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Brock: Modern inventions are more for pleasure than necessity

The longer I live, there is a growing list of inventions that I never could have imagined.

Most fail in comparison to the amazing new things my grandparents witnessed in their life, like automobiles, tractors, airplanes, spaceships, running water, electricity and telephones. Those inventions had a profound effect on their lives.

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One could argue that the good old days weren’t that good without them. Inventors like Thomas Edison, Henry Ford, Alexander Graham Bell and the Wright brothers are American heroes.

Most of the really important stuff seems to have been invented in the past century and inventions of the past 25 years are mostly improvements to items previously invented, or are comfort items.

My generation’s inventions and inventors simply don’t measure up in overall worth and fame to theirs, but may exceed them in creativity.

They say necessity is the mother of invention, but it seems like every day I see something new, and I find myself wondering who would think of such a thing and, more often than not, think that there had to be a better use for their creativity.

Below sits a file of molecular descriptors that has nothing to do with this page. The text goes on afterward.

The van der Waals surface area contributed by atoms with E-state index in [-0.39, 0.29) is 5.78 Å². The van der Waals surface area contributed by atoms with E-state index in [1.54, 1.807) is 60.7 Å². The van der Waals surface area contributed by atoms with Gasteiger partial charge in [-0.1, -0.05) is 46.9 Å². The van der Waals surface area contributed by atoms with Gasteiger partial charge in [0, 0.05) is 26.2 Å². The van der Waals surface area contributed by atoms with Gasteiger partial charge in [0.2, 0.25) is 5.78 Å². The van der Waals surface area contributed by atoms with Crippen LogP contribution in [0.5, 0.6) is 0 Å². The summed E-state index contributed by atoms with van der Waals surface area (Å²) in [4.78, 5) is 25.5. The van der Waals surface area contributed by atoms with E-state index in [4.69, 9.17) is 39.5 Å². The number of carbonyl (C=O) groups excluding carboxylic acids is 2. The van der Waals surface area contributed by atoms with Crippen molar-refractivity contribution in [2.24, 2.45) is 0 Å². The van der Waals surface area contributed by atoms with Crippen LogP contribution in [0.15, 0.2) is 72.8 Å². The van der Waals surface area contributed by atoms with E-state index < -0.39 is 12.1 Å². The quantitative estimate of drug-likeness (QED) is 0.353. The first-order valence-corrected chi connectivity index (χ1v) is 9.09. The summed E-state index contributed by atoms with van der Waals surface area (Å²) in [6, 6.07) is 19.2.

Take water, for instance. It’s something that, as a kid, came from the tap and I recall wondering who thought of selling plain old water in a plastic bottle, and what kind of fool would pay for it. Now after a quick look in the mirror, I know exactly what kind of fool bottled water makers were targeting.

I never would have imagined that my trash bags or tissues needed to be scented to smell like lilacs, but somebody did that and even created scented bags that rats find repulsive.

Someone a lot smarter than I thought the seats in my car should be heated, which I can appreciate but never would have crossed my mind as necessary.

Cellphones were pretty amazing and I was quick to sign up, but with my lack of finger and thumb dexterity was a slow convert to texting.

The list of inventions that I never knew I needed continues to grow, and I often wonder how and where inventors receive their inspiration. Consider Martin J. Laverty, as an example who, according to the U.S. Patent Office, is credited with inventing another modern marvel — the self-flushing toilet in 1998.

Brock is the publisher of The Dickinson Press. Email him at